- How do we make the real thing (which is actually plastic) accepted as real (which is seen for what it really is i.e. plastic).
- What kind of meanings do we allow into the brand discourse to transform it from plastic to organic?
Attempt at direct injection of meanings (The real thing) was outright rejected as a sign without a referent and seen for what it is, import from a foreign discourse which has no way of exchanging meanings with the local context. Thanda Matlab Coca Cola on the other hand makes semantic exchange possible, for unlike “The real thing” it doesn’t seek to impose any meanings, acknowledges upfront that Coca-Cola and Thanda don’t mean the same thing (yet), and gets to work at being accepted literally through oral seduction (its almost like if you were to repeat the line a sufficient number of times you would internalise it and accept it). Thanda is a reality that consumer will find very difficult to deny Coca-Cola for the innocent meanings it carries (cold-drink) even while its not so innocent intentions (to play itself in) are being carried out in full public view.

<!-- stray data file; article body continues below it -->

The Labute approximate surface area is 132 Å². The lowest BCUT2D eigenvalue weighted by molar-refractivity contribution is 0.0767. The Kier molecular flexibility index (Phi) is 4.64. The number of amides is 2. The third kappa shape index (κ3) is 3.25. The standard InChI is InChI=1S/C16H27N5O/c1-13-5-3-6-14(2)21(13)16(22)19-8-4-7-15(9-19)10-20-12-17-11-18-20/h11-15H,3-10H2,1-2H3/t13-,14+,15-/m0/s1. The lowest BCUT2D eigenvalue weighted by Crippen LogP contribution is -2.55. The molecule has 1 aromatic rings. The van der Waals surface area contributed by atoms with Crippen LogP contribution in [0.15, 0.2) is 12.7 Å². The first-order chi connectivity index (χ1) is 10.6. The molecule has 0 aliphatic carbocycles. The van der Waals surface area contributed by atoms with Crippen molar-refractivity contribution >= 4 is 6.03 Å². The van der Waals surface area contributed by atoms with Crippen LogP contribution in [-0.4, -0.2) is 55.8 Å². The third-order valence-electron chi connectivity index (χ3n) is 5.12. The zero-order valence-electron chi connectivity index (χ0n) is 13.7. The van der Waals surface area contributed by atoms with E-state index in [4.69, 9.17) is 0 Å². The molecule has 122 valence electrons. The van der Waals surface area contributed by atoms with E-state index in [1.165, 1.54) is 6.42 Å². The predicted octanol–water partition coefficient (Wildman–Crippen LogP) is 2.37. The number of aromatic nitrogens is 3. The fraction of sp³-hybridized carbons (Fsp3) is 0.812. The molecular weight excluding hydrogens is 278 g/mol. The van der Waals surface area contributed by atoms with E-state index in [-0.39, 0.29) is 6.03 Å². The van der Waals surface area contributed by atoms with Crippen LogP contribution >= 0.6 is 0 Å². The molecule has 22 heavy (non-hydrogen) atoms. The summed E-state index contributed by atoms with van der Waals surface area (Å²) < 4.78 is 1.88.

Brands are no more truths than they are myths, mystifications, fictions, representations, languages. Powerful brands are not ideas (which like style draw too much attention) but ideologies––they make their truth appear to be the most ‘natural’ truth, they make you accept their version of reality as given, as real. Brands are created like everything else out of the ‘matrix’ of language and it’s only when things break down that you hear Morpheus ‘welcoming you to the desert of the real’. Writer is a Chief Strategy Officer, Rediffusion DY&R